'Zero Dark Thirty': Interrogating Reality
The "problem" with "Zero Dark Thirty"'s portrayal of torture isn't the portrayal itself, but what it represents. Even though waterboarding is now prohibited, that hasn't diminished its value for some in government. To assume torture is a thing of the...
What more can be said about the controversy over the kill-Osama film Zero Dark Thirty? Not much it seems, but maybe something can be sung about it.
The discussion centers around a harsh set of scenes at the start of the movie, all desert-bright and painted-goggles dark, set at one of the secret prisons where CIA employees tortured presumed terrorists. When we enter an impromptu dungeon at one point, the music blasting from a PA system is loud and significant: "Pavlov's Dogs" by the seminal New Jersey hardcore band Rorschach. Like the spy lingo that fills up much of this detective story ("Oh dark thirty" means 12:30 am in military speak), like the "war on terror" itself, the lyrics are hard to decipher. But as evidence of the movie's controversial treatment of torture, they deserve to be part of the official record:
I sense no pain
Over and over again
The bell has rung
What have I said
What have I done
To the act
Not realizing until
After the fact
Drilled in my head
What does it mean
Scoring your torture scene with a song about behaviorial conditioning by a band named after the father of projective psychology (you can listen here) speaks volumes about the filmmakers' attention to detail, and their interest in making a point without making it directly. But unless you know the song (I hadn't ever heard it--Motherboard video editor Chris O'Coin tipped me off), its message of unconcious evil gets buried inside the scene. Otherwise, it's just very loud noise, just another part of the torture process, another part of the war and the debate that never seems to end.
The music fades, and you see the sweaty interrogator's patience wax and wane as he stares down the bad guy in this anonymous room, and points at the little box he promises to stuff him into ("When you lie to me, I hurt you," he says), and you think about the lengths that the U.S. government went to also, in far-flung places with thousands and thousands of people working in secret, at costs that will never fully be calculated, in order to protect Americans from more terrorism. You see the frustrated search crash up against bureaucracy and dead leads and suicide bombers. And the CIA heavies in ski masks move in to hold the detainee down and make him think he's drowning.
"We tried to capture the history the best we could in the context of the drama," screenwriter Mark Boal said recently. "But hopefully [also] capture this moment in American life and make something, because it's such a heavy topic in a way and hopefully stands up to the test of time. So, five or 10 years from now they could look back on this and say, 'Hey, they more or less got this right.'"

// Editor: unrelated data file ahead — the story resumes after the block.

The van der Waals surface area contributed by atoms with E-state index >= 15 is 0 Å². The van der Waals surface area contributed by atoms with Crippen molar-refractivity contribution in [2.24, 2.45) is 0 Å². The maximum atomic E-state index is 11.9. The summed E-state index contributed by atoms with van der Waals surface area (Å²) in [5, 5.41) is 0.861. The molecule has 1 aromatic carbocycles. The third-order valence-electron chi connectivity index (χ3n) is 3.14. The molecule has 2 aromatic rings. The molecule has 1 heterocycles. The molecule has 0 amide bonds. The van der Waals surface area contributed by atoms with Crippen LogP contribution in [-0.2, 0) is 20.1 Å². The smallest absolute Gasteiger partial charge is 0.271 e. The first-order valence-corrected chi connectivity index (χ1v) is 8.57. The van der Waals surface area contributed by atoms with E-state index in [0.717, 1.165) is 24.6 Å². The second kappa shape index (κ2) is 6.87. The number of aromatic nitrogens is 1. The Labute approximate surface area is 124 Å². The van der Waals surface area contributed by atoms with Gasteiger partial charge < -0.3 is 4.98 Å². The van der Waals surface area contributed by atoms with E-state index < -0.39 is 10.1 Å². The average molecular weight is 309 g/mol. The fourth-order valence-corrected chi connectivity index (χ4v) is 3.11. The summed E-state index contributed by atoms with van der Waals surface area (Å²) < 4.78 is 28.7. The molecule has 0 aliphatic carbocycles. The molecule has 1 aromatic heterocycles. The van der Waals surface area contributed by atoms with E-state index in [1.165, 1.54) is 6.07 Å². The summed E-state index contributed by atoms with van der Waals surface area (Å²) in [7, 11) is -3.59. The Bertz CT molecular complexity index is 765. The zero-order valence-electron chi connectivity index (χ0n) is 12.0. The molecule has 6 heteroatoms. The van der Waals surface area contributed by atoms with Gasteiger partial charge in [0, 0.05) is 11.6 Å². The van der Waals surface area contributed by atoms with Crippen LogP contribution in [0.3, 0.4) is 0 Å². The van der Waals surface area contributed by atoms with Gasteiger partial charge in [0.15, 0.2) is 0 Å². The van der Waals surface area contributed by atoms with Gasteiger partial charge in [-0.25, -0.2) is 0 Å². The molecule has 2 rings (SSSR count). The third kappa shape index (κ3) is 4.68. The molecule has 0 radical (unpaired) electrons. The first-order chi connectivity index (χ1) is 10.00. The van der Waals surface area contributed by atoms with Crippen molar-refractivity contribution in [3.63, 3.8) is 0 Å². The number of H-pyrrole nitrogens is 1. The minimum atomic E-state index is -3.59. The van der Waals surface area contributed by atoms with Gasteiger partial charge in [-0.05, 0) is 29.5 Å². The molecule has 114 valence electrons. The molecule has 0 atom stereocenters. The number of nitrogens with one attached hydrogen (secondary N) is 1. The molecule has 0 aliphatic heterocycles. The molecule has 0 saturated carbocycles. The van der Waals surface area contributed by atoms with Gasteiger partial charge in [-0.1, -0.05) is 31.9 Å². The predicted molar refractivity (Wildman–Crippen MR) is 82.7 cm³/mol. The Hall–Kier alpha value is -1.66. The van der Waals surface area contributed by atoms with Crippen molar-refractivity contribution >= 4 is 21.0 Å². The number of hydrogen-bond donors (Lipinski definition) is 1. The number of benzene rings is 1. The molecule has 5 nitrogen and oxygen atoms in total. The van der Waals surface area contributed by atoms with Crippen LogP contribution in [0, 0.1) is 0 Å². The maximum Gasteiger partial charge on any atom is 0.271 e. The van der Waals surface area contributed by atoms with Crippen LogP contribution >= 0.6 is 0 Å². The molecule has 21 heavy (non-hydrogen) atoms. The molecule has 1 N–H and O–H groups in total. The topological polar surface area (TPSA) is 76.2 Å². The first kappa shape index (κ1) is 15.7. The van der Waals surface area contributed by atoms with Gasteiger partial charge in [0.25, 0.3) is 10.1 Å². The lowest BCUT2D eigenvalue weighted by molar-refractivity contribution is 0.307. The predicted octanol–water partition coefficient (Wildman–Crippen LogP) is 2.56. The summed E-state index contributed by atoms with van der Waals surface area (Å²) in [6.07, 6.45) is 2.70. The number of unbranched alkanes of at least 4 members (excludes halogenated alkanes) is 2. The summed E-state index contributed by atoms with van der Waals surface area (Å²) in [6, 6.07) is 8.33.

It might take that long. Critics have embraced Zero Dark Thirty even as they've attacked it for its depiction of waterboarding and other CIA-practiced torture techniques. Alex Gibney, who made Taxi to the Dark Side, a documentary about a taxi driver who was tortured to death at a US Army base in Afghanistan, called it a "cinematic masterwork," but added that "what Boal/Bigelow fail to show is how often the CIA deluded itself into believing that torture was a magic bullet, with disastrous results." Others have called the movie "grossly inaccurate," "middle-brow claptrap claiming to cope with the big issues of the day" and "a nasty piece of pulp and propaganda." David Edelstein described it as "borderline fascistic." Jane Mayer accused director Kathryn Bigelow of "milk[ing] the U.S. torture program for drama while sidestepping the political and ethical debate that it provoked." Glen Greenwald compared her to Leni Riefenstahl.
Diane Feinstein, one of the senators behind a still-classified report on torture, wrote to Sony Pictures demanding they acknowledge the film's inaccuracies, namely its "suggestion that torture resulted in information that led to the location of Usama bin Laden." She added, "The use of torture should be banished from serious public discourse for these reasons alone, but more importantly, because it is a violation of the Geneva Conventions, because it is an affront to America’s national honor, and because it is wrong... We cannot afford to go back to these dark times..."
But there is a difference between showing that torture happened and arguing that it was a good, important thing to do. The movie only does the former, and even if its verite style (there are echoes of The Battle of Algiers) makes it tempting to conflate the actions of the characters on screen with decisions that were made in real life, following that temptation is like shooting the messenger. Just as the movie offers no sentimentality for the victorious bin Laden manhunt, there's nothing fetishistic or indulgent about the movie's torture scenes either. They're simply terrible to watch.
“Without the honesty and the integrity of that sequence, you’re not gonna feel the weight of the end,” said Jeremy Clarke, the actor who plays the film's CIA torturer, during a recent Q&A. “I know for myself and Reda [Kateb] who shot the scene, we were grateful. Reda’s a French-Moroccan actor and he was grateful to get in there and explore that part, and then show this story as we know the facts demonstrate.”
The "problem" with Zero Dark Thirty's portrayal of torture isn't the portrayal itself, but what it represents. Even though waterboarding is now prohibited, that hasn't diminished its value for some in government. To assume torture is a thing of the past—or to criticize Zero Dark Thirty for not "banishing" it from serious public discourse—seems to be counterproductive to stopping it, if that's even what we want to do.